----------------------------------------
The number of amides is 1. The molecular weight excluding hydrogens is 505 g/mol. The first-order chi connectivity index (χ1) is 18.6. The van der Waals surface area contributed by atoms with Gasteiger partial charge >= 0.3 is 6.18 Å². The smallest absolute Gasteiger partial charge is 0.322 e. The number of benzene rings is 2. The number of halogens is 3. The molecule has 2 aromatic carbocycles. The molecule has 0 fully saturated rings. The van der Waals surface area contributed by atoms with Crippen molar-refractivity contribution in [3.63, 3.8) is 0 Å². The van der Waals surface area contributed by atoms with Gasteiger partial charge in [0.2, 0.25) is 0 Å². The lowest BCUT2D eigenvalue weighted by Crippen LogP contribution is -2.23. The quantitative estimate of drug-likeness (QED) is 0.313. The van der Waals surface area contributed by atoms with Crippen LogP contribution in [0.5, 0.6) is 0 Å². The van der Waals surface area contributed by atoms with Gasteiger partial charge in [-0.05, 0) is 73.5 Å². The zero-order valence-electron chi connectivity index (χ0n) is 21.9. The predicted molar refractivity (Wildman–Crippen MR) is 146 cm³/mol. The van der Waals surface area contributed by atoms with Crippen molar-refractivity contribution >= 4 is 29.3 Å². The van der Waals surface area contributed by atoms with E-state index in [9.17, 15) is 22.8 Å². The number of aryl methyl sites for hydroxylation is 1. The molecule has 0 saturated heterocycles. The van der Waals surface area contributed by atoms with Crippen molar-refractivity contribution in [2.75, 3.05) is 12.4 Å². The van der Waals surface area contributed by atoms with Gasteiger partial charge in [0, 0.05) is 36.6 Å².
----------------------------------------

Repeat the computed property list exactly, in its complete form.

The number of amides is 1. The molecular weight excluding hydrogens is 505 g/mol. The first-order chi connectivity index (χ1) is 18.6. The van der Waals surface area contributed by atoms with Gasteiger partial charge >= 0.3 is 6.18 Å². The smallest absolute Gasteiger partial charge is 0.322 e. The number of benzene rings is 2. The number of halogens is 3. The molecule has 2 aromatic carbocycles. The molecule has 0 fully saturated rings. The van der Waals surface area contributed by atoms with Crippen molar-refractivity contribution in [3.63, 3.8) is 0 Å². The van der Waals surface area contributed by atoms with Gasteiger partial charge in [0.2, 0.25) is 0 Å². The lowest BCUT2D eigenvalue weighted by Crippen LogP contribution is -2.23. The quantitative estimate of drug-likeness (QED) is 0.313. The van der Waals surface area contributed by atoms with Crippen LogP contribution in [0.5, 0.6) is 0 Å². The van der Waals surface area contributed by atoms with Gasteiger partial charge in [-0.05, 0) is 73.5 Å². The zero-order valence-electron chi connectivity index (χ0n) is 21.9. The predicted molar refractivity (Wildman–Crippen MR) is 146 cm³/mol. The van der Waals surface area contributed by atoms with Crippen molar-refractivity contribution >= 4 is 29.3 Å². The van der Waals surface area contributed by atoms with E-state index in [9.17, 15) is 22.8 Å². The number of aryl methyl sites for hydroxylation is 1. The molecule has 0 saturated heterocycles. The van der Waals surface area contributed by atoms with Crippen molar-refractivity contribution in [2.75, 3.05) is 12.4 Å². The van der Waals surface area contributed by atoms with Gasteiger partial charge in [0, 0.05) is 36.6 Å².